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St. John's man accused of ordering child sex doll found not guilty

St. John’s defence lawyer Bob Buckingham (right) speaks to reporters outside provincial court this morning as his client, Kenneth Harrison looks on. Harrison, suspected of ordering a child sexual doll, was acquitted of all charges.
St. John’s defence lawyer Bob Buckingham (right) speaks to reporters outside provincial court this morning as his client, Kenneth Harrison looks on. Harrison, suspected of ordering a child sexual doll, was acquitted of all charges. - Rosie Mullaley

Judge concludes there isn't enough evidence to rebut Kenneth Harrisson's claim that he ordered an adult doll

ST. JOHN'S, N.L. —

Warning: Graphic content in this story might disturb some readers.

It was the first of its kind in Canada and, in the end, the case of a St. John's man suspected of ordering a child sex doll in the mail from Japan ended in an acquittal.
In a decision at provincial court Thursday that came six years after police arrested Kenneth Harrisson, the 52-year-old was found not guilty of all counts — possessing child pornography and mailing obscene matter, and, under the federal Customs Act, smuggling and possessing prohibited goods.
Harrisson initially showed no reaction to Judge Mark's Pike verdict, but at the end of proceedings a few minutes later, he smiled and shook hands with his lawyer, Bob Buckingham.
In the hallway outside provincial court, Harrisson stood next to Buckingham, opting to let the defence lawyer speak on his behalf.
"He's relieved that this matter has been resolved and concluded in his favour," Buckingham told reporters. "He wants to get on with the rest of his life. … This has been quite stressful on him. … This has been a long, drawn-out battle."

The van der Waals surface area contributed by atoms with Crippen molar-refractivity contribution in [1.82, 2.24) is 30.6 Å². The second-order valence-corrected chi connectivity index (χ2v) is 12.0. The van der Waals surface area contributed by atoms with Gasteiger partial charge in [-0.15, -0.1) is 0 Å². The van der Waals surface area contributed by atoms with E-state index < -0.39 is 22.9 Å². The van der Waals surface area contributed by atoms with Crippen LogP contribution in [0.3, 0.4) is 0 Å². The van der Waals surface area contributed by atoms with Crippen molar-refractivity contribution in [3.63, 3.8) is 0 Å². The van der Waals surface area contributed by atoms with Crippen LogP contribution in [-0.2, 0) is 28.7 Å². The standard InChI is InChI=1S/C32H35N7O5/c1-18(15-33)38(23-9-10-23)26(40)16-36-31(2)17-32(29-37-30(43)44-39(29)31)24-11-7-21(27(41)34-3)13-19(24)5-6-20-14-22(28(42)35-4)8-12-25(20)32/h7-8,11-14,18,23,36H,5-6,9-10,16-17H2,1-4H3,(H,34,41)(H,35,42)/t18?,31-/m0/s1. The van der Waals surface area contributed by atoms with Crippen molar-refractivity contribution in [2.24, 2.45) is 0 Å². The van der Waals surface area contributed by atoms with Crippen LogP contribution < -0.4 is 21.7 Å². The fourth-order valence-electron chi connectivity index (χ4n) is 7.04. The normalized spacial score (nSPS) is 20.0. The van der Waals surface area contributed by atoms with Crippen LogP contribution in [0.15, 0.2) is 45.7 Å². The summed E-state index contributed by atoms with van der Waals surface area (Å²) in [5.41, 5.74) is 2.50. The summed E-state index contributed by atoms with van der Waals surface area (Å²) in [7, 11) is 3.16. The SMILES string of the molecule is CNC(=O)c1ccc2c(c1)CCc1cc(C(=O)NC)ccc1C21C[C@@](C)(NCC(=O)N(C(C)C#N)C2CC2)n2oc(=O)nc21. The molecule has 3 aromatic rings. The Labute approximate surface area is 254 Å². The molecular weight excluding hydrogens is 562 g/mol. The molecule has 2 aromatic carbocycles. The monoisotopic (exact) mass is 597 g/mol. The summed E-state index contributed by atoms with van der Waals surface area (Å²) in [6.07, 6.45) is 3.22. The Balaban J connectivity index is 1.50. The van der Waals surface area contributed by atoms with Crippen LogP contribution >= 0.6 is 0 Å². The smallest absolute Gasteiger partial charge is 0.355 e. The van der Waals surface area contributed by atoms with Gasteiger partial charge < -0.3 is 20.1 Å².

Buckingham added, "His advice to people is be careful what you order online."
Harrisson was arrested in March 2013, when a box containing what police and experts said was a child sex doll was delivered to his home. He was released from custody after his first court appearance and has been on conditions since then.
Over the years, the case was riddled with delays for reasons that included long waits for witness availability, along with months of arguing pre-trial and mid-trial applications, and wrangling to resolve other legal issues, including charter violation claims.
During the trial, Harrisson admitted he had ordered a $1,000 doll through the online site Hariumi Designs, but insisted it was an adult female doll — the Carol doll deluxe kit, which came with makeup and pubic hair.
Harrisson — who collapsed at one point while being cross-examined earlier this month — told the court he wanted the doll for companionship because he was feeling the loss of his infant son, who died at the age of five months in 1986. He said he wanted a doll to represent his son at the age he would be now and insisted it wasn't for a sexual purpose.
Forensic psychiatrist Dr. Peter Collins had testified the doll that was delivered to Harrisson's house on March 2013 depicted a child. He said he believed Harrisson had "an erotic attraction to prepubescent children" and had the doll for a sexual purpose, which would meet the criteria of child pornography.
But Harrisson — who didn't see the contents of the box, as he was arrested after accepting the delivery — said the doll that police said was inside wasn't the one he ordered.
Buckingham told reporters Collins' evidence was "pseudoscience" and "he made it up as he went along on the witness stand."
While he was glad with the final verdict, Buckingham said he was disappointed that Pike failed to provide any reasoning as to why he came to the decision he did.